Ah, rain. The reason I am online on a Saturday morning. It is enough of a drag when a whole weekend looks like it will be rained out by morning storms rolling in. We had an eight month drought. When the monsoon season hit , that deficit was wiped out in three weeks. Lots of low spots have already flooded and we have only had one named storm show up and Emily just popped up overnight.

    When we bought this house I looked at close to fifty others before deciding on this one. The floor sits at 34 feet above sea level. That doesn’t sound like much to most but it is a high spot here and would take Florida sinking to flood. I have seen all kinds of bottlenecks for water to back up but I think it is worse when humanity tries to fix things.

    In many ways it is like dishwashers and bathtubs. You can spend thousands on each but how well they work is still dependent on the drain they are hooked to. Slow drains make all things equal.

    I too like running a dry fly. I too know that place in the shadow of Grandfather Mountain known as Linville. I have climbed down Linville Gorge and explored Banner Elk and Boone. I used to go to an art camp at Camp Linville. They have a bridge across a small creek at the entrance to their property. That creek had at least a dozen 4-6 pound brown trout in it and you could not fish it because of how North Carolina keeps waterways clean. I love Carolina except for that.

    • Donna Everhart

      August 12, 2017

      Reply

      It sounds like you’ve picked the perfect spot in all of Florida to weather the storm. (pun) In all seriousness, Florida certainly gets it share of catastrophic weather events. And I agree, it does seem sometimes that the human factor makes it worse. A good example is when the Corps of Engineers decides to open a dam to relieve flooding upstream somewhere while washing out the folks downstream. That I’ve never understood. There must be some logic to it…?

      “Slow drains make all things equal.” Indeed.

      Grandfather is about six miles from our favorite little spot where we put the camper, and usually spend a week. We were hoping to spend about three weeks in Sept – October, but a little snafu with me might impact that. IDK yet. As to the NC waterways, there are also “fishing clubs” which control portions of the Linville – which is one beautiful river. It frustrates my husband to no end to not be able to fish the other areas along it – although we understand if it were “open season,” there would be NO fish at all. The part of the Linville he fishes is with Linville Land Harbor – what used to be an RV park and now there are stick built houses – along that particular (almost Floridian) style of building around a parked RV with permanent decking and other rooms. There are a few RV spots there – and we’ve made friends with the guy who owns the spot we part ours. It’s worked out great.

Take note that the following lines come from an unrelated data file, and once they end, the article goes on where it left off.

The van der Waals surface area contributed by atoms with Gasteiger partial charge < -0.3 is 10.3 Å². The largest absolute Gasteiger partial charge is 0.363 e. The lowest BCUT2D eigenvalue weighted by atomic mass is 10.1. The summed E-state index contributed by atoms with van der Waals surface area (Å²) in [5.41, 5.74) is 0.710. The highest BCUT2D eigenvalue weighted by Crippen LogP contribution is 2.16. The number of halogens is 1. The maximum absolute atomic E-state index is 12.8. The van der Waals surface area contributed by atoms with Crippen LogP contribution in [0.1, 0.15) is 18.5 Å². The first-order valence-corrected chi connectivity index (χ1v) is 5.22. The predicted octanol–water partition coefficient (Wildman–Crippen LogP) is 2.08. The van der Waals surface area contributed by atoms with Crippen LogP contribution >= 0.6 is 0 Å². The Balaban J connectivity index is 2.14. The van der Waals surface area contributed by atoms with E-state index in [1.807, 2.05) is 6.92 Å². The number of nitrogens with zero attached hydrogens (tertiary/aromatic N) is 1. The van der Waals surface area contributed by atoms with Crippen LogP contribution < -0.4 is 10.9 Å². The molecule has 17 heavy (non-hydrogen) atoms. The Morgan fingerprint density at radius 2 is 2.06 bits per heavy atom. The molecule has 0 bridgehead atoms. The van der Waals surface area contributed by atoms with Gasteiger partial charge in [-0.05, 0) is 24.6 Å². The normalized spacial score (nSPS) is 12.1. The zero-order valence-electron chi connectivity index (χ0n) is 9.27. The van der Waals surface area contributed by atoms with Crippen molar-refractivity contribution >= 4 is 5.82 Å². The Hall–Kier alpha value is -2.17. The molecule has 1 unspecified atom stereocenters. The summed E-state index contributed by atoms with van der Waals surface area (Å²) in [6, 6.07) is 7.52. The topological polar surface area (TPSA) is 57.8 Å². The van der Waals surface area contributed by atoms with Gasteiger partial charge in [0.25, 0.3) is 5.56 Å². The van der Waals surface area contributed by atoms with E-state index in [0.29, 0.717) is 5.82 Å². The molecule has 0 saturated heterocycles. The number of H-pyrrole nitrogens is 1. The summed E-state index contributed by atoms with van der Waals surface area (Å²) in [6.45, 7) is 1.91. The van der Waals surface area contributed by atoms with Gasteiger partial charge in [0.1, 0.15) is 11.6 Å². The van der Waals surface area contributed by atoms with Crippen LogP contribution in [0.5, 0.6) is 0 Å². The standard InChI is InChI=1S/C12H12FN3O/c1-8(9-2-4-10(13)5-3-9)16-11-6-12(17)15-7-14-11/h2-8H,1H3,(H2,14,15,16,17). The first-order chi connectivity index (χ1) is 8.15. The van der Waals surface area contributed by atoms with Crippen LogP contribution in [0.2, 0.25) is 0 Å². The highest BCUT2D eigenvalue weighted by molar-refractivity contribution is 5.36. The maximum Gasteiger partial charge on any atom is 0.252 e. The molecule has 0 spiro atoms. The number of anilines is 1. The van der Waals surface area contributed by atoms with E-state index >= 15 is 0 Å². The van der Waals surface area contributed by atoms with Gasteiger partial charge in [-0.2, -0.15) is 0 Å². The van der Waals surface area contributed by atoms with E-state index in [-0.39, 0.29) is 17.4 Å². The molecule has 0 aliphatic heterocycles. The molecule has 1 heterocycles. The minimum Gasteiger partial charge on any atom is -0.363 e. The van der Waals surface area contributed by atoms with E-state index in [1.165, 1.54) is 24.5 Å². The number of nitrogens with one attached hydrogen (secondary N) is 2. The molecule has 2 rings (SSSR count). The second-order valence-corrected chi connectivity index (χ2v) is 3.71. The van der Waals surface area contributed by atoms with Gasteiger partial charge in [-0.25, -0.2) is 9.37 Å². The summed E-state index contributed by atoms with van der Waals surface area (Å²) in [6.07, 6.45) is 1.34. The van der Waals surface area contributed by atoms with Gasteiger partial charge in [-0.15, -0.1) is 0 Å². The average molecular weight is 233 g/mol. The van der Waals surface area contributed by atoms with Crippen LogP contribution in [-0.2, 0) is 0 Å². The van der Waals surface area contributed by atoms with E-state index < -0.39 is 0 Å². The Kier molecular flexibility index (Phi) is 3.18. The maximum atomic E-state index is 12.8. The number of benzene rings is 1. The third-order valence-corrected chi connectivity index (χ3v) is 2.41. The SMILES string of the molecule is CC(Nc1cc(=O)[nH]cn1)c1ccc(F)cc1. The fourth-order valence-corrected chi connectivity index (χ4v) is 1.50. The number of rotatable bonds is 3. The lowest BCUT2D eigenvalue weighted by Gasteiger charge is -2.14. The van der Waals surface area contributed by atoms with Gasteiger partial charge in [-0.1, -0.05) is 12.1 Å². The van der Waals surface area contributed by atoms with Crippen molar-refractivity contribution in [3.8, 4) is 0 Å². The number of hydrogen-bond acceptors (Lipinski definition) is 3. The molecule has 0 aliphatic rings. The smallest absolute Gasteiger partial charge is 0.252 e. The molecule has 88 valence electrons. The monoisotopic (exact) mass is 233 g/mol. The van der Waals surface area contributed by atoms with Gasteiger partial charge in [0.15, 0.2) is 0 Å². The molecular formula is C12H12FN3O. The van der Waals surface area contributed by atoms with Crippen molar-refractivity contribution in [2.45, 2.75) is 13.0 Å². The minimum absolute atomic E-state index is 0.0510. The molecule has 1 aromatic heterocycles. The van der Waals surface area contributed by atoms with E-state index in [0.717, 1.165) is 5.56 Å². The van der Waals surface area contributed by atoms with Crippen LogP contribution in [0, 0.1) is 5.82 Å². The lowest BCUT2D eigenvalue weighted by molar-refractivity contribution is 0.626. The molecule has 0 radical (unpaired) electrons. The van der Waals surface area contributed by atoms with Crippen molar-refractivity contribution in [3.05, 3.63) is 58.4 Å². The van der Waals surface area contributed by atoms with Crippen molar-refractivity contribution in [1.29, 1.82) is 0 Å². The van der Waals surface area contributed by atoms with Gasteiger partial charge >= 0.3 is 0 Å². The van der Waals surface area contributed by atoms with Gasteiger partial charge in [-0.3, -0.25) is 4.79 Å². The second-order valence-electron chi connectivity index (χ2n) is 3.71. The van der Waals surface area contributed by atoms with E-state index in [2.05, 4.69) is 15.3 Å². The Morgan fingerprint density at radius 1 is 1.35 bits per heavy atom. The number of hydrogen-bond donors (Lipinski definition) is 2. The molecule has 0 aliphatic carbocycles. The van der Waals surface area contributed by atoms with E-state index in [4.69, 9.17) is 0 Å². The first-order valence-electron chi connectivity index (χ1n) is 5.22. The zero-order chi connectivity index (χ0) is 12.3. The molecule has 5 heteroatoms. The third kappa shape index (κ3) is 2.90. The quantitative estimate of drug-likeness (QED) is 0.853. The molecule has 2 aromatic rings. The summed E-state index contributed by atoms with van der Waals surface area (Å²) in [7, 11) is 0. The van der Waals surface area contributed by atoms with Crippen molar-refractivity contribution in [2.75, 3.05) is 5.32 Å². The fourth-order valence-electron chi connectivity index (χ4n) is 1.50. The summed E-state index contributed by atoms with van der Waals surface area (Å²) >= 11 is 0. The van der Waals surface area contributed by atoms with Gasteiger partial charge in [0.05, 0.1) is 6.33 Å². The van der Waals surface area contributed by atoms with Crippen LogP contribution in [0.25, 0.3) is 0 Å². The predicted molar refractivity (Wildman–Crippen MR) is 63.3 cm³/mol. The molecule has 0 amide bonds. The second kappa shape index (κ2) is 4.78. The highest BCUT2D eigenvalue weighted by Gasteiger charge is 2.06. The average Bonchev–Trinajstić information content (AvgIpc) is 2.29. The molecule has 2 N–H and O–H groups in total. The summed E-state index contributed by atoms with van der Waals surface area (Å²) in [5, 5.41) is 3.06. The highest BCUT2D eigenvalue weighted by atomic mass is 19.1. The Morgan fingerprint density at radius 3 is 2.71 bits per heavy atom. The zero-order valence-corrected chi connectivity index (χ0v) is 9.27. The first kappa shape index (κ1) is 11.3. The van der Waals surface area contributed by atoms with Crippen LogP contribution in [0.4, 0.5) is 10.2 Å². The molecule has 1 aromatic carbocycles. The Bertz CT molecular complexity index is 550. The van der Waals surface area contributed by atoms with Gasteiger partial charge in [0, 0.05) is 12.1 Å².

• John Davis Frain

    August 20, 2017

    Reply

    Your comments don’t allow me to go back to Chapter 1, that’s how far behind I am. I searched and searched for a way because … oh, wow. What an opening hook for a novel. That was a fantastic opening sentence. No idea how many attempts you went through to get there, but however many it was, know that it was worth the effort.

    I’m hooked. Is it December yet? I’m ready to read the whole thing. Bring it on. I guess I’ll have to settle for one sentence at a time for now.

    • Donna Everhart

      August 20, 2017

      Reply

      Hey – THANK YOU! I can’t recall how long I worked on it…but boy, that makes my day!

      I went out to the settings on WordPress and found the stickler for the earlier commenting thing. It should work now, but no need to go back and “test…” Well, maybe on one of them…just so I know I fixed it. Glad to see you back out and about once again!